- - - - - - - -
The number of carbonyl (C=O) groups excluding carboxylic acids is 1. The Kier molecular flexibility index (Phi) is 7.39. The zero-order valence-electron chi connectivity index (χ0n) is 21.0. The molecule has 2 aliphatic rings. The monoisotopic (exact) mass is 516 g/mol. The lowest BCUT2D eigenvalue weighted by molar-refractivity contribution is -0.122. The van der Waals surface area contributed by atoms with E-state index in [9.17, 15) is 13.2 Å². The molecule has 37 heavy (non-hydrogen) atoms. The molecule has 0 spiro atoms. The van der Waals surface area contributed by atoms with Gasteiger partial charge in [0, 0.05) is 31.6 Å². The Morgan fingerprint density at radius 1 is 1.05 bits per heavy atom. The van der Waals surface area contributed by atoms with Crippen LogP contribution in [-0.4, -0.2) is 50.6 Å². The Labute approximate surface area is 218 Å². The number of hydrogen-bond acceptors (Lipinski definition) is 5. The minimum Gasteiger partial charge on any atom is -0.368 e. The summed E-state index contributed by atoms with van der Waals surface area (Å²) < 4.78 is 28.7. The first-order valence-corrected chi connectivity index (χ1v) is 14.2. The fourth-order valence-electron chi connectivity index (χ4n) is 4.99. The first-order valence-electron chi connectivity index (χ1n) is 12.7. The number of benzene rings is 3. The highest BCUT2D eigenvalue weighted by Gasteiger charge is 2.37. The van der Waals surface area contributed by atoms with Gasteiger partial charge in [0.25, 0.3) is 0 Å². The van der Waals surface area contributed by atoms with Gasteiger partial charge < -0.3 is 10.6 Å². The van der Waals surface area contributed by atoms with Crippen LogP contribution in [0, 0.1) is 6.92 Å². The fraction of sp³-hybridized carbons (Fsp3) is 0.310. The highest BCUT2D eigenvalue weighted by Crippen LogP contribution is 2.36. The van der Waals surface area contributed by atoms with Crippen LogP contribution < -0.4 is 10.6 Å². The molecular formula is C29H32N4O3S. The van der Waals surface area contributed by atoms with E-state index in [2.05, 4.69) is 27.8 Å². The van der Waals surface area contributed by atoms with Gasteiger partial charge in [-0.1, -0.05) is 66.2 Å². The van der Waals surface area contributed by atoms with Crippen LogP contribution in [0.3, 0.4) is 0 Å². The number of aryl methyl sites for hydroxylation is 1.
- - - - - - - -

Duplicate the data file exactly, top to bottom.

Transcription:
The number of carbonyl (C=O) groups excluding carboxylic acids is 1. The Kier molecular flexibility index (Phi) is 7.39. The zero-order valence-electron chi connectivity index (χ0n) is 21.0. The molecule has 2 aliphatic rings. The monoisotopic (exact) mass is 516 g/mol. The lowest BCUT2D eigenvalue weighted by molar-refractivity contribution is -0.122. The van der Waals surface area contributed by atoms with E-state index in [9.17, 15) is 13.2 Å². The molecule has 37 heavy (non-hydrogen) atoms. The molecule has 0 spiro atoms. The van der Waals surface area contributed by atoms with Gasteiger partial charge in [0, 0.05) is 31.6 Å². The Morgan fingerprint density at radius 1 is 1.05 bits per heavy atom. The van der Waals surface area contributed by atoms with Crippen LogP contribution in [-0.4, -0.2) is 50.6 Å². The Labute approximate surface area is 218 Å². The number of hydrogen-bond acceptors (Lipinski definition) is 5. The minimum Gasteiger partial charge on any atom is -0.368 e. The summed E-state index contributed by atoms with van der Waals surface area (Å²) < 4.78 is 28.7. The first-order valence-corrected chi connectivity index (χ1v) is 14.2. The fourth-order valence-electron chi connectivity index (χ4n) is 4.99. The first-order valence-electron chi connectivity index (χ1n) is 12.7. The number of benzene rings is 3. The highest BCUT2D eigenvalue weighted by Gasteiger charge is 2.37. The van der Waals surface area contributed by atoms with Gasteiger partial charge in [0.25, 0.3) is 0 Å². The van der Waals surface area contributed by atoms with Gasteiger partial charge < -0.3 is 10.6 Å². The van der Waals surface area contributed by atoms with Crippen LogP contribution in [0, 0.1) is 6.92 Å². The fraction of sp³-hybridized carbons (Fsp3) is 0.310. The highest BCUT2D eigenvalue weighted by Crippen LogP contribution is 2.36. The van der Waals surface area contributed by atoms with Crippen LogP contribution < -0.4 is 10.6 Å². The molecular formula is C29H32N4O3S. The van der Waals surface area contributed by atoms with E-state index in [2.05, 4.69) is 27.8 Å². The van der Waals surface area contributed by atoms with Gasteiger partial charge in [-0.1, -0.05) is 66.2 Å². The van der Waals surface area contributed by atoms with Crippen LogP contribution in [0.3, 0.4) is 0 Å². The number of aryl methyl sites for hydroxylation is 1.